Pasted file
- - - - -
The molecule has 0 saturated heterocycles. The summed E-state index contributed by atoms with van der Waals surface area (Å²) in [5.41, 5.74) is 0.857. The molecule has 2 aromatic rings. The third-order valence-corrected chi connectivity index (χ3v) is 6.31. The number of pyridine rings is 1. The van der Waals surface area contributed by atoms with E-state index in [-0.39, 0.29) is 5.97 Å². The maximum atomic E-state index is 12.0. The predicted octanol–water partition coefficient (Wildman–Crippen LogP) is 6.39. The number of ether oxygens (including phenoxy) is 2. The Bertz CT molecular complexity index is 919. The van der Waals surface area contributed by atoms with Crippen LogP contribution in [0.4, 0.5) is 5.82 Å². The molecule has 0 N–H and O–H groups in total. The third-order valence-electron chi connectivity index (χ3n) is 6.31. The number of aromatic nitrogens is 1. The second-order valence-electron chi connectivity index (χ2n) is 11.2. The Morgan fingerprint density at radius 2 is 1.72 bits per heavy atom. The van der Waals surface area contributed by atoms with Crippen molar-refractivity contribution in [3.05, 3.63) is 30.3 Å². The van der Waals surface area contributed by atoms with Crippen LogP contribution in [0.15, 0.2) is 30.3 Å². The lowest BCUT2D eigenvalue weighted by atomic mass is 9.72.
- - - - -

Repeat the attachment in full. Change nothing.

The molecule has 0 saturated heterocycles. The summed E-state index contributed by atoms with van der Waals surface area (Å²) in [5.41, 5.74) is 0.857. The molecule has 2 aromatic rings. The third-order valence-corrected chi connectivity index (χ3v) is 6.31. The number of pyridine rings is 1. The van der Waals surface area contributed by atoms with E-state index in [-0.39, 0.29) is 5.97 Å². The maximum atomic E-state index is 12.0. The predicted octanol–water partition coefficient (Wildman–Crippen LogP) is 6.39. The number of ether oxygens (including phenoxy) is 2. The Bertz CT molecular complexity index is 919. The van der Waals surface area contributed by atoms with Crippen LogP contribution in [0.4, 0.5) is 5.82 Å². The molecule has 0 N–H and O–H groups in total. The third-order valence-electron chi connectivity index (χ3n) is 6.31. The number of aromatic nitrogens is 1. The second-order valence-electron chi connectivity index (χ2n) is 11.2. The Morgan fingerprint density at radius 2 is 1.72 bits per heavy atom. The van der Waals surface area contributed by atoms with Crippen molar-refractivity contribution in [3.05, 3.63) is 30.3 Å². The van der Waals surface area contributed by atoms with Crippen LogP contribution in [0.15, 0.2) is 30.3 Å². The lowest BCUT2D eigenvalue weighted by atomic mass is 9.72.